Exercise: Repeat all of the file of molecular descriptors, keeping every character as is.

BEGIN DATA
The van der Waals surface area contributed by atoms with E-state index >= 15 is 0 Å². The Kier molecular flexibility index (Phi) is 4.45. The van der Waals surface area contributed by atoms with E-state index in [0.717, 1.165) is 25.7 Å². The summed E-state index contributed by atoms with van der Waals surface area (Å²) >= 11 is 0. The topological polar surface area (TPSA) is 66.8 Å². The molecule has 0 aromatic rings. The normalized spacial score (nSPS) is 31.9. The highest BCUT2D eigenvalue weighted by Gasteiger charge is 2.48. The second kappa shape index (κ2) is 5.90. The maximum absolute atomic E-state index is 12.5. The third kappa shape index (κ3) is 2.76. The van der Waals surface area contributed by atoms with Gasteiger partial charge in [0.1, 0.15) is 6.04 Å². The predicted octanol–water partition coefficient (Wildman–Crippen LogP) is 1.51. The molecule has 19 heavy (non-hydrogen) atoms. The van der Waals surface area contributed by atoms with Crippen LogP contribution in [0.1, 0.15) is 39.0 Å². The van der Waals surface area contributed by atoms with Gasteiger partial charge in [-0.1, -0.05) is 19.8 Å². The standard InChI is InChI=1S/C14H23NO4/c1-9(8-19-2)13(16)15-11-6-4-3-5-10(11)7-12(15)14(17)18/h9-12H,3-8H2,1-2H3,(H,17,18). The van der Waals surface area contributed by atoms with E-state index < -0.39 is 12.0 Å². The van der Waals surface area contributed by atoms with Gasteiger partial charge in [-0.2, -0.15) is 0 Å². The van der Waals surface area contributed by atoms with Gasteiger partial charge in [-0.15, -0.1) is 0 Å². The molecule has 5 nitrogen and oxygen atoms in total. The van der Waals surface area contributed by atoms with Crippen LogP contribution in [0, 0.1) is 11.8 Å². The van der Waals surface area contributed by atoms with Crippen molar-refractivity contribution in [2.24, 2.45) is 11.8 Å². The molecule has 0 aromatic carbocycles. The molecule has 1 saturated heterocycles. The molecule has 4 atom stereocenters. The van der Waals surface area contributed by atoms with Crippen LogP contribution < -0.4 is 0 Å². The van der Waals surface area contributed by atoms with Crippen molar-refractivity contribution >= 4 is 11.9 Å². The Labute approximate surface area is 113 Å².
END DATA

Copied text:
The van der Waals surface area contributed by atoms with E-state index >= 15 is 0 Å². The Kier molecular flexibility index (Phi) is 4.45. The van der Waals surface area contributed by atoms with E-state index in [0.717, 1.165) is 25.7 Å². The summed E-state index contributed by atoms with van der Waals surface area (Å²) >= 11 is 0. The topological polar surface area (TPSA) is 66.8 Å². The molecule has 0 aromatic rings. The normalized spacial score (nSPS) is 31.9. The highest BCUT2D eigenvalue weighted by Gasteiger charge is 2.48. The second kappa shape index (κ2) is 5.90. The maximum absolute atomic E-state index is 12.5. The third kappa shape index (κ3) is 2.76. The van der Waals surface area contributed by atoms with Gasteiger partial charge in [0.1, 0.15) is 6.04 Å². The predicted octanol–water partition coefficient (Wildman–Crippen LogP) is 1.51. The molecule has 19 heavy (non-hydrogen) atoms. The van der Waals surface area contributed by atoms with Crippen LogP contribution in [0.1, 0.15) is 39.0 Å². The van der Waals surface area contributed by atoms with Gasteiger partial charge in [-0.1, -0.05) is 19.8 Å². The standard InChI is InChI=1S/C14H23NO4/c1-9(8-19-2)13(16)15-11-6-4-3-5-10(11)7-12(15)14(17)18/h9-12H,3-8H2,1-2H3,(H,17,18). The van der Waals surface area contributed by atoms with E-state index < -0.39 is 12.0 Å². The van der Waals surface area contributed by atoms with Gasteiger partial charge in [-0.2, -0.15) is 0 Å². The van der Waals surface area contributed by atoms with Gasteiger partial charge in [-0.15, -0.1) is 0 Å². The molecule has 5 nitrogen and oxygen atoms in total. The van der Waals surface area contributed by atoms with Crippen LogP contribution in [0, 0.1) is 11.8 Å². The van der Waals surface area contributed by atoms with Crippen molar-refractivity contribution in [2.24, 2.45) is 11.8 Å². The molecule has 0 aromatic carbocycles. The molecule has 1 saturated heterocycles. The molecule has 4 atom stereocenters. The van der Waals surface area contributed by atoms with Crippen LogP contribution < -0.4 is 0 Å². The van der Waals surface area contributed by atoms with Crippen molar-refractivity contribution >= 4 is 11.9 Å². The Labute approximate surface area is 113 Å².